Veltrop remembered for many contributions to dams and hydropower community
Jan Veltrop, an engineer whose contributions to the global dam community included a term as president of the International Commission on Large Dams (ICOLD), died March 24. He was 85.
Veltrop, a leading international authority on dam design, joined Harza Engineering Co. in Chicago, now MWH, in 1954. From 1979 to 1984, he was Harza’s chief engineer. He retired from Harza in 1994 as senior vice president.
Veltrop was a prolific writer, author of more than 70 technical papers and articles while at Harza. During that time, he also guided project planning, design, construction, and monitoring of dams, including environmental and social aspects.
He directed the design of the Mayfield and Mossyrock dams in the U.S., both part of Tacoma Power’s 462-MW Cowlitz River project, in Washington State. As project manager and director, Veltrop led the development of the 1,000-MW Mangla spillway project in Pakistan, 2,000-MW Karun 1 (now known as Abbaspour) in Iran, and 2,316-MW Bath County Pumped-Storage in the U.S.
Veltrop also worked on 3,478-MW Tarbela in Pakistan and 10,300-MW Guri (Simon Bolivar) in Venezuela. For a year and a half in the 1980s, he was resident manager in Chengdu, China, for the preparation of contract documents for international bidding for the 3,300-MW Ertan hydroelectric project. In the 1990s, he was project manager for a proposed pumped- storage project near the Dead Sea in Israel.
In the early 1980s, Veltrop served a two-year term as chairman of the U.S. Committee on Large Dams. In 1988, he began a three-year term as president of ICOLD.
Veltrop received the Rickey Medal from the American Society of Civil Engineers in 1997 for his contributions to hydroelectric engineering. In 1998, he was elected a member of the National Academy of Engineering and was appointed a commissioner of the World Commission on Dams.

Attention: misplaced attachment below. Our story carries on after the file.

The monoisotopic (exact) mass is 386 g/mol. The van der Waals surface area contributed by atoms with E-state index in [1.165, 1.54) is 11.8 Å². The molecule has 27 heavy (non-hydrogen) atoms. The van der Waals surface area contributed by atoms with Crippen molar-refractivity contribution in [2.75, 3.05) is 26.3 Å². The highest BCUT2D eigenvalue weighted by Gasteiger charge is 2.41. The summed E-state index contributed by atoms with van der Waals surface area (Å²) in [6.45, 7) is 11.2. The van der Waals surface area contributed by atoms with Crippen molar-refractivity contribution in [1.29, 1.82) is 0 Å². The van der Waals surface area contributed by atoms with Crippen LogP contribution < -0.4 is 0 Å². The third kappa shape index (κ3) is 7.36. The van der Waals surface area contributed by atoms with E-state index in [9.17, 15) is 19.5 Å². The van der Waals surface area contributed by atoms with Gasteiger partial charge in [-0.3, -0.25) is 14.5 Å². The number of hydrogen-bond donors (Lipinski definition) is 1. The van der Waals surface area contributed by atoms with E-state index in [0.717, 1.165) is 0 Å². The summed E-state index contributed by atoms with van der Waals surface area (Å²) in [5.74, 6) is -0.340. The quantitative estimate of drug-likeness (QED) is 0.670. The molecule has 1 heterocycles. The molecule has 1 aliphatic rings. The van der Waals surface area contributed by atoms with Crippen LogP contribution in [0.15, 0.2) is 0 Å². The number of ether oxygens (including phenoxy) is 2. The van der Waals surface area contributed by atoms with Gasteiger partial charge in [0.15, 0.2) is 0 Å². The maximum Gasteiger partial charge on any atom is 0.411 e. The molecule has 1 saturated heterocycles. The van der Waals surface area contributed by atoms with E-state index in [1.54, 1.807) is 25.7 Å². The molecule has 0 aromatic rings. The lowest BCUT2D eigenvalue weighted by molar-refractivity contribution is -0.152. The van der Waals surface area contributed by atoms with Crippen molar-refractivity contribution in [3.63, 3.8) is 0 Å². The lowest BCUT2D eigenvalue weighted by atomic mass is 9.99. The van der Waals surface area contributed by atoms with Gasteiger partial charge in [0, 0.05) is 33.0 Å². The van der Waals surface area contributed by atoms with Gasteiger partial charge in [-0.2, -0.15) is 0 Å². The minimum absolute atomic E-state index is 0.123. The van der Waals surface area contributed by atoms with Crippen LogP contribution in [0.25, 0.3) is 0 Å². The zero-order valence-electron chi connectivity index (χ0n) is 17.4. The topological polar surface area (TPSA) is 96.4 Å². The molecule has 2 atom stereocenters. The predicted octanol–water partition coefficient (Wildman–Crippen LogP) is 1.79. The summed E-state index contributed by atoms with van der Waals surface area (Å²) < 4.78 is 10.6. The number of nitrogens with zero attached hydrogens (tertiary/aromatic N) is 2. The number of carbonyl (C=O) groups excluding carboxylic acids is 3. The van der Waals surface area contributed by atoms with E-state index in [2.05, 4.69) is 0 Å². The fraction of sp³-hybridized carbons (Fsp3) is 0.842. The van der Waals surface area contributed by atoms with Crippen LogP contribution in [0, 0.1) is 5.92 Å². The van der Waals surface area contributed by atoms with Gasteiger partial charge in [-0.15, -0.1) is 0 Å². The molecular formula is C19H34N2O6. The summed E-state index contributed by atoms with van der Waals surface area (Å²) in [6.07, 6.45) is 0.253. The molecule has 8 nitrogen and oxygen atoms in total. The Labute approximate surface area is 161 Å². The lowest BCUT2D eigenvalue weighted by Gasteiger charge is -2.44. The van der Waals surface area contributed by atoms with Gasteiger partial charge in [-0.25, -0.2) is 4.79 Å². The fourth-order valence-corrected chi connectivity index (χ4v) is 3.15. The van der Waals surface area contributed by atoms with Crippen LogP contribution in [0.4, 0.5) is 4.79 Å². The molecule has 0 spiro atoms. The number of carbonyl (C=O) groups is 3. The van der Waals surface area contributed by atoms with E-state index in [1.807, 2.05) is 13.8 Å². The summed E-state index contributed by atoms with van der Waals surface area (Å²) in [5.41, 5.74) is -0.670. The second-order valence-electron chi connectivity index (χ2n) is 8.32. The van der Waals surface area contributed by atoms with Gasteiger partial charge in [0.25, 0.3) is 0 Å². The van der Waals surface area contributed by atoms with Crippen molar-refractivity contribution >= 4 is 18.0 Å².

Veltrop, a native of the Netherlands, completed a degree in mechanical engineering at the Technological University of Delft. He came to the U.S. on a student visa to attend Renselaar Polytechnic Institute, where he earned a master’s degree. He received a doctorate in mechanical engineering from the Massachusetts Institute of Technology.
Veltrop is survived by his wife Ruth, two sons, a daughter, and six grandchildren.
Memorial contributions may be made to Oxfam America, 226 Causeway St., Fifth Floor, Boston, MA 02114-2206.
Nygaard joins Winston & Strawn
Kristina Nygaard joined Winston & Strawn LLP in the law firm’s Washington, D.C., office. She works on hydroelectric licensing and compliance matters, including wave and tidal energy.
Nygaard previously served as the head of the hydropower regulatory practice of Troutman Sanders LLP.
For 23 years, Nygaard was assistant general counsel for the hydroelectric program at the Federal Energy Regulatory Commission (FERC). In that capacity, she was involved in legal and policy development in FERC hydropower regulation, oversaw hydropower orders voted out by the commission, and appeared before congressional committees, federal appeals courts, and conferences as an authority on hydro issues.
Nygaard is a member of the board of the Energy Bar Association, where she has served as chair of the association’s Hydroelectric Committee. She serves on the Hydropower Committee of the American Bar Association’s Section on Environment, Energy, and Resources. Her memberships include the National Hydropower Association and Northwest Hydroelectric Association.
Portland General Electric taps Hackett for new wind assignment
Portland General Electric (PGE) named Gary Hackett on-site construction manager for the 400-MW Biglow Canyon Wind Project. The project is in the early stages of construction, with the first phase (125 MW) to be on line by December 2007. Upon completion, Hackett will work as plant manager.
Hackett previously was PGE’s manager of hydro engineering support services, working in safety compliance, training, and budgeting.
Hackett began his association with hydro following high school, working as a millright apprentice at the U.S. Army Corps of Engineers’ 2,160-MW John Day powerhouse while attending college. He later worked on steam and gas operations for General Electric. In 1980, he joined PGE’s nuclear operations. Four years later he moved to the hydro side of the utility.
While working in hydro, Hackett was an industry leader. He served as chairman of the National Hydropower Association’s Hydraulic Power Committee and as member of the HydroVision 2004 and 2006 conference steering committees.
Bradley retires from Snohomish County PUD
Martin Bradley retired from Snohomish County Public Utility District (PUD). He continues to serve as president for his company, Machinery Installation and Maintenance, Inc. (MIM).